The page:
North Carolina's Outer Banks are treasured for rolling sand dunes and wide, beautiful beaches. Lurking among the waves and sand, however, are tiny treasures that hint of the danger beneath the sea: shark teeth. The jagged gems are fresh from the ferocious animals swimming nearby. Finding them is a joy for shark tooth collectors, and an unexpected surprise for those who normally stick to seashell hunting. Hunting for shark teeth is an activity that promises new adventure in a land where historic lighthouses and nearby Kitty Hawk claim most of the attention.
Buy a low-cost shell scoop. This is a long-handled tool with a sieve at the end, perfect for sifting out small pieces from wet sand. The scoop's long handle will come in handy when you're digging beneath the waves and will keep you from getting too wet. These tools can be purchased online and are also widely available in Nags Head's many beach-gear stores.
Go to the beach at low tide. When the waves recede, you are privy to exposed shell beds that most beach goers don't see during the day. You can find the times for low and high tides in the newspaper, on the Internet or at the lifeguard stand.
Head for the largest areas of exposed shell beds. These may be uncovered during low tide, or just below the surface where the waves are crashing. They will have the largest concentration of treasures pushed ashore by the waves.
Dig into the shells or sand with your scoop. Sift through for triangular-shaped pieces that resemble teeth. On closer inspection, you will be able to discern shells by their color and smooth edges. Remember that Nags Head is rich in clams, and gray-colored clam shell pieces may fool you into thinking they are shark teeth.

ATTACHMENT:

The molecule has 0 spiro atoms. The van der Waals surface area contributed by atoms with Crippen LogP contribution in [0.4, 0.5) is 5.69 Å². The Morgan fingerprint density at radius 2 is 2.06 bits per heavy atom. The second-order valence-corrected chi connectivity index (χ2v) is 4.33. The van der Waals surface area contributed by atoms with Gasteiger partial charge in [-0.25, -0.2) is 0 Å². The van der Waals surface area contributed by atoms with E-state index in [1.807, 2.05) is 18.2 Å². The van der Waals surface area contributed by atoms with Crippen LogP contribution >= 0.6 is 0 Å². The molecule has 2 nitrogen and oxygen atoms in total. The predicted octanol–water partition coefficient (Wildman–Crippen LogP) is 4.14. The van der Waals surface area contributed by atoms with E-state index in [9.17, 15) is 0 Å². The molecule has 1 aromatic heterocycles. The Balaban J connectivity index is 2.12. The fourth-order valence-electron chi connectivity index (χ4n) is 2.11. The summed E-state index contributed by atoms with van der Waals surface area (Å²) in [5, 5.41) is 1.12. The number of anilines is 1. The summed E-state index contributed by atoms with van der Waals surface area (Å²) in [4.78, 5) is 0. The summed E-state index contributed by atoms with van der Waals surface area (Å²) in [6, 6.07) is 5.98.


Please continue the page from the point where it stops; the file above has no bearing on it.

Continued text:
Inspect potential pieces for signs of real teeth. Shark teeth are usually shaped like cake wedges or t-shaped. They have jagged edges on the bottom and smooth tops.
What did you find?
Know what you are looking for. Newer shark teeth are whitish in color, while fossilized teeth are dark gray or black.
Determine the size of the shark whose teeth you have found. You can do this by measuring the length of the tooth in inches. Multiply the tooth length by 10 to find the shark's length in feet.
Determine the kind of shark whose teeth you have discovered. Wide, flat teeth belong to bottom-dwelling sharks. Wedge-shaped teeth belong to aggressive sharks such as great whites, bull and tiger sharks. Skinny teeth come from sharks that need to catch slippery fish, such as mako sharks.
Once you have found your shark teeth, you will want to think of how to display them. Some people like to wire them into jewelry. Others choose to mount the collectibles on display boards.
A day at the beach can mean lots of sun exposure! Remember to wear a hat, sunglasses, and plenty of sunblock. A successful day of shark teeth hunting may require hours of careful searching, so you may need to reapply sunblock as it wears off in the water.